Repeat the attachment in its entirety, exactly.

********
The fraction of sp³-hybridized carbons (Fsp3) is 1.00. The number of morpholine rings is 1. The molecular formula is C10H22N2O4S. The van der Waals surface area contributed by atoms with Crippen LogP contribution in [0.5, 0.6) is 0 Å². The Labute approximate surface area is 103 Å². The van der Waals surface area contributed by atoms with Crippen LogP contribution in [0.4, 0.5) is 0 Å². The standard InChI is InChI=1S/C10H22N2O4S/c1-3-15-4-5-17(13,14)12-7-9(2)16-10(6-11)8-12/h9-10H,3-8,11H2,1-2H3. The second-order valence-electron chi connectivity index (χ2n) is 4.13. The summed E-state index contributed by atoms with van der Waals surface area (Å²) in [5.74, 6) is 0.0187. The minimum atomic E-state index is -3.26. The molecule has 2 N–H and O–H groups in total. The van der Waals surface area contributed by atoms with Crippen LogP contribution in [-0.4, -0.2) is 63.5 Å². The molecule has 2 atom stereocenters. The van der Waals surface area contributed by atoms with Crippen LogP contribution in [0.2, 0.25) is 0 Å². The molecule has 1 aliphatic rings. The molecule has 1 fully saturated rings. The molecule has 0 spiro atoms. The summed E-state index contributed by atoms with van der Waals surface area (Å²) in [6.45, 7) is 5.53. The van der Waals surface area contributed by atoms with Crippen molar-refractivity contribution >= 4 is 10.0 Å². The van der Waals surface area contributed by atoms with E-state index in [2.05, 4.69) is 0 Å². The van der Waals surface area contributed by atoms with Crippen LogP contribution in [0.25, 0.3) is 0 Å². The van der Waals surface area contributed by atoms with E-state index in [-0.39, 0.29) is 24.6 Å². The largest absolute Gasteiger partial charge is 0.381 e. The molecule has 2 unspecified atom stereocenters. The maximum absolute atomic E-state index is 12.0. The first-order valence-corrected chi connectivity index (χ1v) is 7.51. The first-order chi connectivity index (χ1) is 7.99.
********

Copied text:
The fraction of sp³-hybridized carbons (Fsp3) is 1.00. The number of morpholine rings is 1. The molecular formula is C10H22N2O4S. The van der Waals surface area contributed by atoms with Crippen LogP contribution in [0.5, 0.6) is 0 Å². The Labute approximate surface area is 103 Å². The van der Waals surface area contributed by atoms with Crippen LogP contribution in [0.4, 0.5) is 0 Å². The standard InChI is InChI=1S/C10H22N2O4S/c1-3-15-4-5-17(13,14)12-7-9(2)16-10(6-11)8-12/h9-10H,3-8,11H2,1-2H3. The second-order valence-electron chi connectivity index (χ2n) is 4.13. The summed E-state index contributed by atoms with van der Waals surface area (Å²) in [5.74, 6) is 0.0187. The minimum atomic E-state index is -3.26. The molecule has 2 N–H and O–H groups in total. The van der Waals surface area contributed by atoms with Crippen LogP contribution in [-0.4, -0.2) is 63.5 Å². The molecule has 2 atom stereocenters. The van der Waals surface area contributed by atoms with Crippen LogP contribution in [0.2, 0.25) is 0 Å². The molecule has 1 aliphatic rings. The molecule has 1 fully saturated rings. The molecule has 0 spiro atoms. The summed E-state index contributed by atoms with van der Waals surface area (Å²) in [6.45, 7) is 5.53. The van der Waals surface area contributed by atoms with Crippen molar-refractivity contribution >= 4 is 10.0 Å². The van der Waals surface area contributed by atoms with E-state index in [2.05, 4.69) is 0 Å². The van der Waals surface area contributed by atoms with Crippen LogP contribution in [0.25, 0.3) is 0 Å². The van der Waals surface area contributed by atoms with E-state index in [-0.39, 0.29) is 24.6 Å². The largest absolute Gasteiger partial charge is 0.381 e. The molecule has 2 unspecified atom stereocenters. The maximum absolute atomic E-state index is 12.0. The first-order valence-corrected chi connectivity index (χ1v) is 7.51. The first-order chi connectivity index (χ1) is 7.99.